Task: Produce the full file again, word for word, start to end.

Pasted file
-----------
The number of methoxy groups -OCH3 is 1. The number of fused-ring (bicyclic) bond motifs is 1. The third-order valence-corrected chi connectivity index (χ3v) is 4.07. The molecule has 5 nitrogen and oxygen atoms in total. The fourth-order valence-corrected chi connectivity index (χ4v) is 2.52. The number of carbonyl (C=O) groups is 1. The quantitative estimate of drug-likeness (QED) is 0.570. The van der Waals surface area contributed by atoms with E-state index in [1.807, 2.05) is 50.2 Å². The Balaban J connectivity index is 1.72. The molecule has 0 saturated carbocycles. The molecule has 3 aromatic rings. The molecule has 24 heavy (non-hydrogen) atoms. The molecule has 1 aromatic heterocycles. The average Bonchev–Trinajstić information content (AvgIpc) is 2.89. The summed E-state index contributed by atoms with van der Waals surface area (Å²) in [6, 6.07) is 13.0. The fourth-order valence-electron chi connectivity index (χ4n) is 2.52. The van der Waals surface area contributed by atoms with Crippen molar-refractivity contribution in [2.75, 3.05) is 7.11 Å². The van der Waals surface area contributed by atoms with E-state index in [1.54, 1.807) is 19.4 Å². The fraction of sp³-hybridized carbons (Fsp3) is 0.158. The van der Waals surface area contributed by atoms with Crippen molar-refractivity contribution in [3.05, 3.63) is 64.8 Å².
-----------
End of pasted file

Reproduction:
The number of methoxy groups -OCH3 is 1. The number of fused-ring (bicyclic) bond motifs is 1. The third-order valence-corrected chi connectivity index (χ3v) is 4.07. The molecule has 5 nitrogen and oxygen atoms in total. The fourth-order valence-corrected chi connectivity index (χ4v) is 2.52. The number of carbonyl (C=O) groups is 1. The quantitative estimate of drug-likeness (QED) is 0.570. The van der Waals surface area contributed by atoms with E-state index in [1.807, 2.05) is 50.2 Å². The Balaban J connectivity index is 1.72. The molecule has 0 saturated carbocycles. The molecule has 3 aromatic rings. The molecule has 24 heavy (non-hydrogen) atoms. The molecule has 1 aromatic heterocycles. The average Bonchev–Trinajstić information content (AvgIpc) is 2.89. The summed E-state index contributed by atoms with van der Waals surface area (Å²) in [6, 6.07) is 13.0. The fourth-order valence-electron chi connectivity index (χ4n) is 2.52. The van der Waals surface area contributed by atoms with Crippen molar-refractivity contribution in [2.75, 3.05) is 7.11 Å². The van der Waals surface area contributed by atoms with E-state index in [1.54, 1.807) is 19.4 Å². The fraction of sp³-hybridized carbons (Fsp3) is 0.158. The van der Waals surface area contributed by atoms with Crippen molar-refractivity contribution in [3.05, 3.63) is 64.8 Å².